It is easy to understand why Pikeville, Tennessee native Jason Anderson was nominated for and awarded the USDA Forest Service’s 2017 Technical Engineer of the Year.
Anderson is the Southern Research Station’s assistant station engineer. He received the award for his accomplishments in implementing new engineering technologies and his development of long-term research infrastructure for invasive plants and insects that directly supports the USDA Strategic Goals.
“Being nominated for such award is a great honor in and of itself, and actually being selected is beyond words,” says Anderson. “I will be the first to admit that none of the accomplishments cited were mine alone. This award is for a great group of dedicated colleagues within SRS, the broader Forest Service, and beyond that contribute every day in countless ways to make amazing things happen. I am deeply appreciative for the opportunities to pursue such interesting and impactful work with SRS and the Forest Service.”
Anderson collaborated with partners to ensure research in the management and control of invasive insects and plants will continue for the next 30+ years. He worked with SRS, the University of Georgia, and USDA Animal & Plant Health Inspection Service (APHIS) scientists to convert an underutilized storage facility into a state-of-the-art insect quarantine laboratory.
The new invasive insect quarantine laboratory will support research on the efficacy and safety of potential biological control agents. This will greatly enhance the agency’s capacity to support safer and more cost-effective biological controls for invasive insects in the U.S. and other countries.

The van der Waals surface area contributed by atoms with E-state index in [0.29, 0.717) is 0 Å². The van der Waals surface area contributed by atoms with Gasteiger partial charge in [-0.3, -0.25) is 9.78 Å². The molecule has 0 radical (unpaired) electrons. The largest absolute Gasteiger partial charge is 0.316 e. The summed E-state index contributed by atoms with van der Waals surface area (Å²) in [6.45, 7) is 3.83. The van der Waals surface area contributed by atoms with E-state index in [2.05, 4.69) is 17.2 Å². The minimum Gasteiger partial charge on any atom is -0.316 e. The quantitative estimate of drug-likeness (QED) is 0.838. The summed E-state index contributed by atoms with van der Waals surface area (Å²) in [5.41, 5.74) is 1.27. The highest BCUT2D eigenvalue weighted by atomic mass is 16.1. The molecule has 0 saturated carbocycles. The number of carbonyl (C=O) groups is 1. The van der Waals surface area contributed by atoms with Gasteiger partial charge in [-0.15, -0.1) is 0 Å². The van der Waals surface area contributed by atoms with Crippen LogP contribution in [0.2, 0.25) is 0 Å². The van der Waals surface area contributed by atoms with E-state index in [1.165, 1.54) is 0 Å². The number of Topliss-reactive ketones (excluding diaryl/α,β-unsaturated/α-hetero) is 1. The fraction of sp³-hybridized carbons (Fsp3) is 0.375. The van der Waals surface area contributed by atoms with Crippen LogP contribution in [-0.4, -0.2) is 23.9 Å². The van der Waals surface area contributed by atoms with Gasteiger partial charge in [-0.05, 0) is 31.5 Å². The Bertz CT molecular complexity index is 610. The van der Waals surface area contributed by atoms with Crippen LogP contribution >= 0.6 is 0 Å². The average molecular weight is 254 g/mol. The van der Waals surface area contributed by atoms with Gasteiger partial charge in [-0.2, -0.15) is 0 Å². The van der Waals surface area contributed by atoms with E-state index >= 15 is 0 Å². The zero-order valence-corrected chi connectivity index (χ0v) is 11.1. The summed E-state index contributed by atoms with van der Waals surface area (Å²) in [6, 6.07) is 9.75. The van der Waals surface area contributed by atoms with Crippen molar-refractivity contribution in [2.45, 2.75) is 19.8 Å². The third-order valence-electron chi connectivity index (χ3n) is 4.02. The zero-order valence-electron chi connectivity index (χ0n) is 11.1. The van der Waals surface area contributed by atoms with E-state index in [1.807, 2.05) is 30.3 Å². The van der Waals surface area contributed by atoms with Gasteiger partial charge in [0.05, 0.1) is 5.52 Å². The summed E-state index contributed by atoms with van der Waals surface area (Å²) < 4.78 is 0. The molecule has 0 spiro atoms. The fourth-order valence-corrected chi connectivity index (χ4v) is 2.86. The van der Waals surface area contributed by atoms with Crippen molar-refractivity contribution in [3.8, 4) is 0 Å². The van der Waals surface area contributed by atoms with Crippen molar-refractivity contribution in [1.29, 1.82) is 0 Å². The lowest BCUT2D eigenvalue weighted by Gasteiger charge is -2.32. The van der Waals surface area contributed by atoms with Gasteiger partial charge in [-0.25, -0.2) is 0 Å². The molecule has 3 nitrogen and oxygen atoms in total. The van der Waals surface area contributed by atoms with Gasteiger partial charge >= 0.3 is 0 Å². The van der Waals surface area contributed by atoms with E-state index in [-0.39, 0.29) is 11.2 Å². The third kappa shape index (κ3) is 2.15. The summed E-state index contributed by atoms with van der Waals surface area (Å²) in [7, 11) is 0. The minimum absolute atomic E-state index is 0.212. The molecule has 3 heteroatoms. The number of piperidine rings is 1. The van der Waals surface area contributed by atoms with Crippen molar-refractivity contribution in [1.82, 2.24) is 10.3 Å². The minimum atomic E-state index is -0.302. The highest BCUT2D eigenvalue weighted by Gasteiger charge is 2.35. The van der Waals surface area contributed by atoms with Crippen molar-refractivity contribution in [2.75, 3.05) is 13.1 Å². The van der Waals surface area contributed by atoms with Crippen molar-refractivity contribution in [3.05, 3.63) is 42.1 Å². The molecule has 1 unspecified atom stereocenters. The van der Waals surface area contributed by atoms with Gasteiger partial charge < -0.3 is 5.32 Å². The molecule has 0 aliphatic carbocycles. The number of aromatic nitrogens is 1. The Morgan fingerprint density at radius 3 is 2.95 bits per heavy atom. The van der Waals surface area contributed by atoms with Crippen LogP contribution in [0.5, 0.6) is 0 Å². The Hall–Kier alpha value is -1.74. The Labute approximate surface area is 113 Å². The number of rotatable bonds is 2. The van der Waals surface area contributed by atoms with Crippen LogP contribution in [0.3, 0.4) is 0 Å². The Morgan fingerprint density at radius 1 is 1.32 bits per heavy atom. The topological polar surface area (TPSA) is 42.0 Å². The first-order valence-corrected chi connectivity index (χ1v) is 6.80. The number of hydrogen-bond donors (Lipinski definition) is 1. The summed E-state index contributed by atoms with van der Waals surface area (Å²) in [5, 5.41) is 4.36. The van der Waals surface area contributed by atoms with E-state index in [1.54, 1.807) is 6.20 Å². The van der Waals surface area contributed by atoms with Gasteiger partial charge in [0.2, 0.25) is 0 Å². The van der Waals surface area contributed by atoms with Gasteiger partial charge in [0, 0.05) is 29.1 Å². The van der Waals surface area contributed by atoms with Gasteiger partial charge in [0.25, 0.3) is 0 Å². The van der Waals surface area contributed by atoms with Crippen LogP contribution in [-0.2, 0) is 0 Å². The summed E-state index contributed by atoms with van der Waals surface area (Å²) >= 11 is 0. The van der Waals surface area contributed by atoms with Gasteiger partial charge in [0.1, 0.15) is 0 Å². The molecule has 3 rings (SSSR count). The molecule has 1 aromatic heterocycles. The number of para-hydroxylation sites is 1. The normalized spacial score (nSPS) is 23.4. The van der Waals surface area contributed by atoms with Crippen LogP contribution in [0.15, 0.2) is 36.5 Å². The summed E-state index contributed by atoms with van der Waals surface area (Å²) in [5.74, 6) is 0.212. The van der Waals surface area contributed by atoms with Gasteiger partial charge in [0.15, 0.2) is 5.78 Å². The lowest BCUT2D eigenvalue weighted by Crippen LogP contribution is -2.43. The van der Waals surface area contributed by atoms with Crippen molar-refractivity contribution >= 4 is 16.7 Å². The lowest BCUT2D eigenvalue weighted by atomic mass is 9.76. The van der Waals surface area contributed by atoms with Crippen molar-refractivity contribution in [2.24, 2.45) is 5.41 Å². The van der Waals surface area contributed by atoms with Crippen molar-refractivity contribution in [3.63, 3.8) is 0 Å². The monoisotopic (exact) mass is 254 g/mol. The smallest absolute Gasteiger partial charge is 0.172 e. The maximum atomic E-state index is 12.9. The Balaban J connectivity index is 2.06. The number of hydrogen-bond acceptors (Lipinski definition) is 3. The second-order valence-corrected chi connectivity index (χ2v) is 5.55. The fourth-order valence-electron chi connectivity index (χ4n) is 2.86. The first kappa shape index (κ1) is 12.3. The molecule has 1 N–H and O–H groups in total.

“Jason is one of the most technologically proficient engineers in the agency, and he is very deserving of this award,” said Mark McDonough, SRS station engineer. “He is always pursuing new avenues to improve his technical and leadership skills. And what amazes me the most is that his motivation for learning is not for personal accomplishment but rather to make the agency’s engineering program more successful.”
Anderson was also the national engineering team co-lead on a project to implement new technologies in engineering programs. His team’s initiative led to an increase in the utilization of the Natural Resource Manager (NRM), a system of database tools for managing agency data.
He personally developed video tutorials on importing NRM data into Google Earth for basic mapping. He also assisted with the development of basic asset visualization tools in Google Earth and ArcGIS that have proven useful for orientation to the Forest Service and its varied assets at all levels of the organization.
To ease a data management burden, Anderson developed a more automated process for transferring bulk data from the Ameresco AXIS utility management database to EnergyStar Portfolio Manager, saving around two weeks of data processing time annually. Over the past five years, it’s estimated that the engineering projects he’s managed have saved more than one million kilowatt hours and $150,000 annually in energy and water costs.
“As assistant station engineer, my duties include general engineering program management as well as project planning, design, and oversight for a variety of facilities construction and renovation and civil engineering projects,” says Anderson.
Anderson has a Master of Urban and Regional Planning, Environmental Management from Virginia Polytechnic University and a Bachelor of Science in Civil and Environmental Engineering from Tennessee Technological University. He began his Forest Service career in 2002 on the Daniel Boone National Forest, and after making a couple of stops on the Apalachicola and White Mountain National Forests, he joined SRS as the assistant station engineer in 2010.